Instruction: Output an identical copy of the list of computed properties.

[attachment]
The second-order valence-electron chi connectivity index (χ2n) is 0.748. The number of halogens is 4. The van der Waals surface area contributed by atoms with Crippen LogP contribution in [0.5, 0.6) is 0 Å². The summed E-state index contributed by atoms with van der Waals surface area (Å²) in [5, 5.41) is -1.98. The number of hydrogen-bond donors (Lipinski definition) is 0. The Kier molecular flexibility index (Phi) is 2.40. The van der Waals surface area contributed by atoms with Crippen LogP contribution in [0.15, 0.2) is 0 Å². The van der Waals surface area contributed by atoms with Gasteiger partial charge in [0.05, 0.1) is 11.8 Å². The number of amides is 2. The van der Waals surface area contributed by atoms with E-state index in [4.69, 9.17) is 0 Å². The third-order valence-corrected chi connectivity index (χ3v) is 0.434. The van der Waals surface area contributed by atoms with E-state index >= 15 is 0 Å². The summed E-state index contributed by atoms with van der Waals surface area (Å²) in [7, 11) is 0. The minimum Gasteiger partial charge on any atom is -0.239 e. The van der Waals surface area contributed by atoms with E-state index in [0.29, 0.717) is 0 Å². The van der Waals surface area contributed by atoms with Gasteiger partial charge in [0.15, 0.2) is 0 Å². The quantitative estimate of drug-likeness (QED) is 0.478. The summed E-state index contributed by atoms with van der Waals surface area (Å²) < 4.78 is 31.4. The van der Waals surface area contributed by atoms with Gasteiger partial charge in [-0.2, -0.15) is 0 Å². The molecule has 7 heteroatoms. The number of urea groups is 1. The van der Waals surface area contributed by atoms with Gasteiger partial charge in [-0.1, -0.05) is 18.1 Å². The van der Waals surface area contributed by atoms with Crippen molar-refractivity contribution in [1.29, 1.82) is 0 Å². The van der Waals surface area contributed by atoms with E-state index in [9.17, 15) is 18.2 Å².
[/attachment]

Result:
The second-order valence-electron chi connectivity index (χ2n) is 0.748. The number of halogens is 4. The van der Waals surface area contributed by atoms with Crippen LogP contribution in [0.5, 0.6) is 0 Å². The summed E-state index contributed by atoms with van der Waals surface area (Å²) in [5, 5.41) is -1.98. The number of hydrogen-bond donors (Lipinski definition) is 0. The Kier molecular flexibility index (Phi) is 2.40. The van der Waals surface area contributed by atoms with Crippen LogP contribution in [0.15, 0.2) is 0 Å². The van der Waals surface area contributed by atoms with Gasteiger partial charge in [0.05, 0.1) is 11.8 Å². The number of amides is 2. The van der Waals surface area contributed by atoms with E-state index in [4.69, 9.17) is 0 Å². The third-order valence-corrected chi connectivity index (χ3v) is 0.434. The van der Waals surface area contributed by atoms with E-state index >= 15 is 0 Å². The summed E-state index contributed by atoms with van der Waals surface area (Å²) in [7, 11) is 0. The minimum Gasteiger partial charge on any atom is -0.239 e. The van der Waals surface area contributed by atoms with E-state index in [0.29, 0.717) is 0 Å². The van der Waals surface area contributed by atoms with Gasteiger partial charge in [0.15, 0.2) is 0 Å². The quantitative estimate of drug-likeness (QED) is 0.478. The summed E-state index contributed by atoms with van der Waals surface area (Å²) < 4.78 is 31.4. The van der Waals surface area contributed by atoms with Gasteiger partial charge in [-0.2, -0.15) is 0 Å². The molecule has 7 heteroatoms. The number of urea groups is 1. The van der Waals surface area contributed by atoms with Gasteiger partial charge in [-0.1, -0.05) is 18.1 Å². The van der Waals surface area contributed by atoms with Crippen molar-refractivity contribution in [1.29, 1.82) is 0 Å². The van der Waals surface area contributed by atoms with E-state index in [9.17, 15) is 18.2 Å².